So what happens when you are hit by lightning?
YOUR chances of being hit by lightning are slim, very slim - 1 in 12,000 in your lifetime.
And of the 500 people who are struck by lightning, about 90% survive.
But the experience is terrifying.
Lightning races to the ground at about 300,000 kilometres an hour.
As it hits the ground, it causes a trail of plasma that lights the sky.
If you are unlucky enough to be struck by it, it can leave you with deep wounds and third degree burns.
The surrounding air can be superheated up to 50,000 degrees, Business Insider reports.
Your hair and clothing could be singed or even catch fire.
A Lichtenberg figure can be formed on your skin from bursting blood vessels. The scars resemble the limbs of a tree, tracing the path the electricity took as it travelled through you.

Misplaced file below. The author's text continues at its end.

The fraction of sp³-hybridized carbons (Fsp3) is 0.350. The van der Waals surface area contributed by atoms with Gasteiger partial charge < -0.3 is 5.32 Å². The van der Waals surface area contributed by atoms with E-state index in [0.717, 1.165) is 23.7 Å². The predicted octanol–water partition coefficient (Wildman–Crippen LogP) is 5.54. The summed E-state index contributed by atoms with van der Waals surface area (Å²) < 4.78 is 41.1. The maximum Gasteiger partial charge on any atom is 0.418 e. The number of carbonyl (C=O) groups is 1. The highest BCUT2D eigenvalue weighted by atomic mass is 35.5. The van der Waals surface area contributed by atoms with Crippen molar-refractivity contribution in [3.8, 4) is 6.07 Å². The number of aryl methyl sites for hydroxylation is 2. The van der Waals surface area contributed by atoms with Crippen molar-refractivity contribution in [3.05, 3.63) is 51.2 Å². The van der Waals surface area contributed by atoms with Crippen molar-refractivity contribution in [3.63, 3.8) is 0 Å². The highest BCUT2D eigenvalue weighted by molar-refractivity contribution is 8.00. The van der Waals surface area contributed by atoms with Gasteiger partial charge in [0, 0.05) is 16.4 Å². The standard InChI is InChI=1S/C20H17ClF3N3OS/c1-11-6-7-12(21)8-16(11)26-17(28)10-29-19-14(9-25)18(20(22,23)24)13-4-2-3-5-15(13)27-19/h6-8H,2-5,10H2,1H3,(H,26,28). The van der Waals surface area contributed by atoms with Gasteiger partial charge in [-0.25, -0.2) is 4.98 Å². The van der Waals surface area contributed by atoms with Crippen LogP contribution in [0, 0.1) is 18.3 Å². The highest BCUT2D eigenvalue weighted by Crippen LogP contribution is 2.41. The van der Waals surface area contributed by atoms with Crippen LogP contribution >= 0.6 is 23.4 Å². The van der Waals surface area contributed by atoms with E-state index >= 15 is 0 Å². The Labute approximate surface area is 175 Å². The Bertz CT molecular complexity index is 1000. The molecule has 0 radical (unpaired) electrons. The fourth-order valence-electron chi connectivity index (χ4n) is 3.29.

"Some scientists believe that the lightning scrambles your internal circuitry, altering the behaviour of your cells. You might undergo personality changes, mood swings, and memory loss. It's also possible that you will suffer from chronic pain and constant Parkinson's-like muscle twitches,'' the Business Insider article says.
In some cases, you can even develop super talents, like music composition.
The best advice during a storm is the most obvious - stay indoors - and out of the storm.